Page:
In Asia, the #MeToo movement hasn't made much headway. Instead, booze and hookers still appears to do the time-honored trick of helping businessman build "relationships."
While the #MeToo wave plays out in the United States and Europe, resulting in a revulsion against "toxic masculinity" complete with countless rape accusations, both real and fake, in places like Tokyo, Seoul and Beijing it is still standard practice for corporate executives to "bond" (and bondage) with colleagues while chugging booze and hanging out with escorts who "often illegally perform sexual favors", according to a new Bloomberg article.
Meet Regina Yuan who works at a start up company based in Shanghai. She’s 27 years old and often "entertains" clients from out of town for several evenings in a row. Sometimes she drinks with them, sometimes she picks up the bill and she "shoulders most of the burden" when she goes out with male colleagues and clients "for her own safety". She said that clients that visit these types of clubs include prestigious Chinese investment bankers and financial execs.
"You just have to think of yourself as a man" she told Bloomberg. "Pretty much going to hostess clubs is like a tourist destination when our clients and investors come to town. It’s like if you don’t take them there, you haven’t paid your respects to your guests.”
Younger men in Asia have often referred to the egregious alcohol consumption and trips to hostess clubs as a form of hazing. On the other hand, women like Yuan are at risk of being left out and missing important "networking" opportunities if they don't, or can't, attend.
Zheng Tiantian, author of “Red Lights: The Lives of Sex Workers in Post-socialist China” confirmed: “Visits to hostess clubs are an integral part of doing business in China and Japan. Interactions with hostesses are constantly performed and being evaluated by others to determine their characteristics and qualities and whether they are worthy as business partners.”
Said otherwise, don't tell Hollywood, but if you don't bang the ho, so to speak, you may soon be unemployed, especially since prostitution is legal in Singapore and Hong Kong.
Clearly this practice stands in "contrast" to what is acceptable in polite society in the United States and Europe, where companies have come under fire for conducting business in gentlemen's clubs or similar types of venues. And while these types of trips are on the decline in the US and in the United Kingdom, they remain embedded in the working culture of places like Japan, China and South Korea. For instance, Japan has more than 63,900 hostess clubs, where prices can range from a few hundred dollars to as much is $30,000 for "bottles of liquor" to share with groups of or impress females.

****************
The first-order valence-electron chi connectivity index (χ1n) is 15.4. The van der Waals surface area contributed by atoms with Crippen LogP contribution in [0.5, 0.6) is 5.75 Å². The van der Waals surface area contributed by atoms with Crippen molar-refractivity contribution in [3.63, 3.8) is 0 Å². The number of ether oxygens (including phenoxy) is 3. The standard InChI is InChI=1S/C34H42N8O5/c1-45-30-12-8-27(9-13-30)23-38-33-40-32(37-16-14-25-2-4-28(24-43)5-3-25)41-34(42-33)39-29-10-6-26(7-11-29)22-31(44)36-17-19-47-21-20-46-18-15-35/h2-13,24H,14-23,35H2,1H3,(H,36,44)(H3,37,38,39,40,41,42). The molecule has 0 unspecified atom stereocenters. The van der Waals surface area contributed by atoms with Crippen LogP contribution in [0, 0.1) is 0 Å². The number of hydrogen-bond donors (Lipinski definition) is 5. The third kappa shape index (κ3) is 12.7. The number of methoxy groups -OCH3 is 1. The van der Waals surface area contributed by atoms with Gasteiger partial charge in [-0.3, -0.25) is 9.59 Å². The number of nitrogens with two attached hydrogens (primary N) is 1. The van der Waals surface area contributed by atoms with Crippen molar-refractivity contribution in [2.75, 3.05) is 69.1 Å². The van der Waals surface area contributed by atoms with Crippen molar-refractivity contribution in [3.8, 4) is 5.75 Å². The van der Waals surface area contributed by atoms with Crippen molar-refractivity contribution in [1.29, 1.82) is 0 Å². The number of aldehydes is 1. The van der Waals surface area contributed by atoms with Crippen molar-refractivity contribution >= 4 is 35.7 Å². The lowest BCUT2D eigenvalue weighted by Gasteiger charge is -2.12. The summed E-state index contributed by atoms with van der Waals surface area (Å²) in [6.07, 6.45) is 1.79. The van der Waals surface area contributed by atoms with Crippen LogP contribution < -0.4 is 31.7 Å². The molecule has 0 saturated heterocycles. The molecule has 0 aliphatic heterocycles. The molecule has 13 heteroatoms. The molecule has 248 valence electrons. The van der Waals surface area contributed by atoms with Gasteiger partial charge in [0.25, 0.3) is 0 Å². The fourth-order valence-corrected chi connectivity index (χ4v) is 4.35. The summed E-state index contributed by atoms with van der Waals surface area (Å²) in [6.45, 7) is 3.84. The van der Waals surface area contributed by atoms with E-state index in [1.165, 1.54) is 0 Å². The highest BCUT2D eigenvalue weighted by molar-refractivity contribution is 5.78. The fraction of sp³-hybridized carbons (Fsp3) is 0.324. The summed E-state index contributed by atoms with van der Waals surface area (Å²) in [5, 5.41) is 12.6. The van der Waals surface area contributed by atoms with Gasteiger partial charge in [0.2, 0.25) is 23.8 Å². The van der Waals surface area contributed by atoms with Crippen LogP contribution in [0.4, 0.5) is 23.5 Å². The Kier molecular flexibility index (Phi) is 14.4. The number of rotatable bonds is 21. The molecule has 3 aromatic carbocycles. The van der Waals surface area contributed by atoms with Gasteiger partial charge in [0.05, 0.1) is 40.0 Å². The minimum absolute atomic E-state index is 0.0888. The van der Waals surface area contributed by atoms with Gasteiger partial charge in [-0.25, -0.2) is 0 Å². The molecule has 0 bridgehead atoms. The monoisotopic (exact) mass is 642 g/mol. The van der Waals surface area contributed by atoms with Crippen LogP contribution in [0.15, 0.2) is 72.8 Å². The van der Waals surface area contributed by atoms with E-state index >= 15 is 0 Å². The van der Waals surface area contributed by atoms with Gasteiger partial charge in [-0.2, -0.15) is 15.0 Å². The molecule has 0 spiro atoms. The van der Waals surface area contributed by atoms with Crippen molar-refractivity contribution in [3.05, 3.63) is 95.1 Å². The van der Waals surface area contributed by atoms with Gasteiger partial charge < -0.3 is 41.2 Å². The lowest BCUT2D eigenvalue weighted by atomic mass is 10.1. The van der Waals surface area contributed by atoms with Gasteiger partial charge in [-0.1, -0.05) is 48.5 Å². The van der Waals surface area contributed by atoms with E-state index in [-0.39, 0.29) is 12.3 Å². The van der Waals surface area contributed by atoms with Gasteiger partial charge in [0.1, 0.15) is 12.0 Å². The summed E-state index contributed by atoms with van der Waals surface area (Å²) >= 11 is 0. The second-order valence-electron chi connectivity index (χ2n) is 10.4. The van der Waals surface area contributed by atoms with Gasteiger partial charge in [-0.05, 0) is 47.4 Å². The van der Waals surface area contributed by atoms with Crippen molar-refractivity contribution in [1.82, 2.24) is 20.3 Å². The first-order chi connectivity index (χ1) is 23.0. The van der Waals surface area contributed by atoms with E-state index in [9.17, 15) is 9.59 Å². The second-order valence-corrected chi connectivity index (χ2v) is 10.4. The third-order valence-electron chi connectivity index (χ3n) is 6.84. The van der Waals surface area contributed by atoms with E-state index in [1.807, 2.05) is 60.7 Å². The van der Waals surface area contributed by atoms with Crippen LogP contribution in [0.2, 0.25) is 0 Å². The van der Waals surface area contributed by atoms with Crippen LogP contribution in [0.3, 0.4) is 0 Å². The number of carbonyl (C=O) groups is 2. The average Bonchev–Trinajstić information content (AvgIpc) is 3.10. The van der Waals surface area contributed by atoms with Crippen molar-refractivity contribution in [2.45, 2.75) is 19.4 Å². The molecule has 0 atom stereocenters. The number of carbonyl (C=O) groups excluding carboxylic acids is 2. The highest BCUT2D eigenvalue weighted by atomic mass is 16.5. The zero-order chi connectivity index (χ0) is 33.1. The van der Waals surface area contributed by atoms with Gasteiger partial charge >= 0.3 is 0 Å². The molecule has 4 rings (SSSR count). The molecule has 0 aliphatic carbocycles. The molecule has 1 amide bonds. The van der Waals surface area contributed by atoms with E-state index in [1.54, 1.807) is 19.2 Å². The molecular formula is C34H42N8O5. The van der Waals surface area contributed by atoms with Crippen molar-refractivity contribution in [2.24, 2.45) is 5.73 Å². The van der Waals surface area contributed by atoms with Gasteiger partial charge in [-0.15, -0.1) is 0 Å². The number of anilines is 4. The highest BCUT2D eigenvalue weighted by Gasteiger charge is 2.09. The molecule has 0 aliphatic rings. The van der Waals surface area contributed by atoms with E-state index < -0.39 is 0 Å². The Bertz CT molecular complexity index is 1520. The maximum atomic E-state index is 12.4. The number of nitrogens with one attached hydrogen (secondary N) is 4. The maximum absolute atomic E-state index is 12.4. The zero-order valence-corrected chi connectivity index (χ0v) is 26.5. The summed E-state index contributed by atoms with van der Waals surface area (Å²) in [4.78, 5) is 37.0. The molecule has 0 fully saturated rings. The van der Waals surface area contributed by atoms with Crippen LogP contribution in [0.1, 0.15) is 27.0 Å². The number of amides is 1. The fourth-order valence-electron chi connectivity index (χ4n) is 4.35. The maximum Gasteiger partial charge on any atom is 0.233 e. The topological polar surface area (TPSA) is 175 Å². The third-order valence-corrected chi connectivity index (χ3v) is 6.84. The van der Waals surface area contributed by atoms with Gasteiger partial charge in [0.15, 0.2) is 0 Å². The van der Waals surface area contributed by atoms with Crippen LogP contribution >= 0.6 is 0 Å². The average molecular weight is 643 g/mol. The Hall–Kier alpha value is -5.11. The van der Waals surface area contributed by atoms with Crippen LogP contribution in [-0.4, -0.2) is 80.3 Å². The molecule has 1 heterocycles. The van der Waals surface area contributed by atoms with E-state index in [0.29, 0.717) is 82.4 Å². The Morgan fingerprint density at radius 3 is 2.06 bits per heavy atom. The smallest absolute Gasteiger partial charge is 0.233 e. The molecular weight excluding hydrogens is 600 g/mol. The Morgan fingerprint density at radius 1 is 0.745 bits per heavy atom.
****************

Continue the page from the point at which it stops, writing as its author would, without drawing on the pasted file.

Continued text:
In South Korea, these types of hostess bars have long been considered part of the business landscape. Some of them are even built with elevators to so-called "love hotels". The South Korean government estimates there are 13,316 sex brokers in the country with 57% of them operating in the form of hostess bars (prostitution is illegal in SK).
Meanwhile, in China not only do females have to worry about business culture, they have to worry about suppression from the government. Despite both prostitution and hostess clubs being illegal in China, high-end venues in Beijing and Shanghai can charge up to $2900 for a room, including alcohol. Escorts hired to drink with clients can cost more than $280 each.
Paradoxically, female activists who have tried to stand up to these clubs and start movements in China are often arrested.
The broad acceptance of hostess clubs on the mainland has some venture capitalists using these clubs as a way to try and gauge what type of company they’re going to invest in. China Growth Capital’s Gong Yuan stated, without a trace of sarcasm, that "there’s no better way to understand a founder than by looking at what bonding method this person uses. The startups that emerged three years ago trying to transform traditional industries brought a lot of these questionable behaviors. Companies that have real technology just go on hikes."
As a result, many women remain silent or simply leave these companies as the #MeToo movement has zero likelihood of becoming socially-relevant in these male-dominated societies.
Meanwhile, back to start up employee Regina Yuan who is not optimistic for the future. She concluded: "I don’t think this will ever change in China. I don’t think #MeToo has had any significant impact in China. People are too busy making money to think about these matters."